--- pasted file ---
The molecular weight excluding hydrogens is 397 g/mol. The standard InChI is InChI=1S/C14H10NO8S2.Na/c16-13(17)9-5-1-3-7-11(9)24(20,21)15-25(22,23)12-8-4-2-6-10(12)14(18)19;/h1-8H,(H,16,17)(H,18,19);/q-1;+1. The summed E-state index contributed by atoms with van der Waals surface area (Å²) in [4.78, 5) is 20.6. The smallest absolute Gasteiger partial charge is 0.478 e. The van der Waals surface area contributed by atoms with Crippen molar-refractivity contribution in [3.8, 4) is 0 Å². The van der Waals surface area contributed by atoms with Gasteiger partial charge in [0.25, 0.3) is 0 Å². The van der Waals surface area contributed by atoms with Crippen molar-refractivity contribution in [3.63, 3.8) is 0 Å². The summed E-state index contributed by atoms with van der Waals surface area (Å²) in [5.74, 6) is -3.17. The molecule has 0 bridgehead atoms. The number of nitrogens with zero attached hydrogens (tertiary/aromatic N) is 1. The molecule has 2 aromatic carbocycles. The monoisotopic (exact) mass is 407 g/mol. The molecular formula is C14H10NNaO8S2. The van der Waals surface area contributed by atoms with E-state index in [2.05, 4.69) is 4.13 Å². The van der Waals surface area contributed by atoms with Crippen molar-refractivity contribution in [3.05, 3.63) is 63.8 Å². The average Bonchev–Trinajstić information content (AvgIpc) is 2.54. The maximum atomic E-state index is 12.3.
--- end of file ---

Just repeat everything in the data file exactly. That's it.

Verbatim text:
The molecular weight excluding hydrogens is 397 g/mol. The standard InChI is InChI=1S/C14H10NO8S2.Na/c16-13(17)9-5-1-3-7-11(9)24(20,21)15-25(22,23)12-8-4-2-6-10(12)14(18)19;/h1-8H,(H,16,17)(H,18,19);/q-1;+1. The summed E-state index contributed by atoms with van der Waals surface area (Å²) in [4.78, 5) is 20.6. The smallest absolute Gasteiger partial charge is 0.478 e. The van der Waals surface area contributed by atoms with Crippen molar-refractivity contribution in [3.8, 4) is 0 Å². The van der Waals surface area contributed by atoms with Gasteiger partial charge in [0.25, 0.3) is 0 Å². The van der Waals surface area contributed by atoms with Crippen molar-refractivity contribution in [3.63, 3.8) is 0 Å². The summed E-state index contributed by atoms with van der Waals surface area (Å²) in [5.74, 6) is -3.17. The molecule has 0 bridgehead atoms. The number of nitrogens with zero attached hydrogens (tertiary/aromatic N) is 1. The molecule has 2 aromatic carbocycles. The monoisotopic (exact) mass is 407 g/mol. The molecular formula is C14H10NNaO8S2. The van der Waals surface area contributed by atoms with E-state index in [2.05, 4.69) is 4.13 Å². The van der Waals surface area contributed by atoms with Crippen molar-refractivity contribution in [3.05, 3.63) is 63.8 Å². The average Bonchev–Trinajstić information content (AvgIpc) is 2.54. The maximum atomic E-state index is 12.3.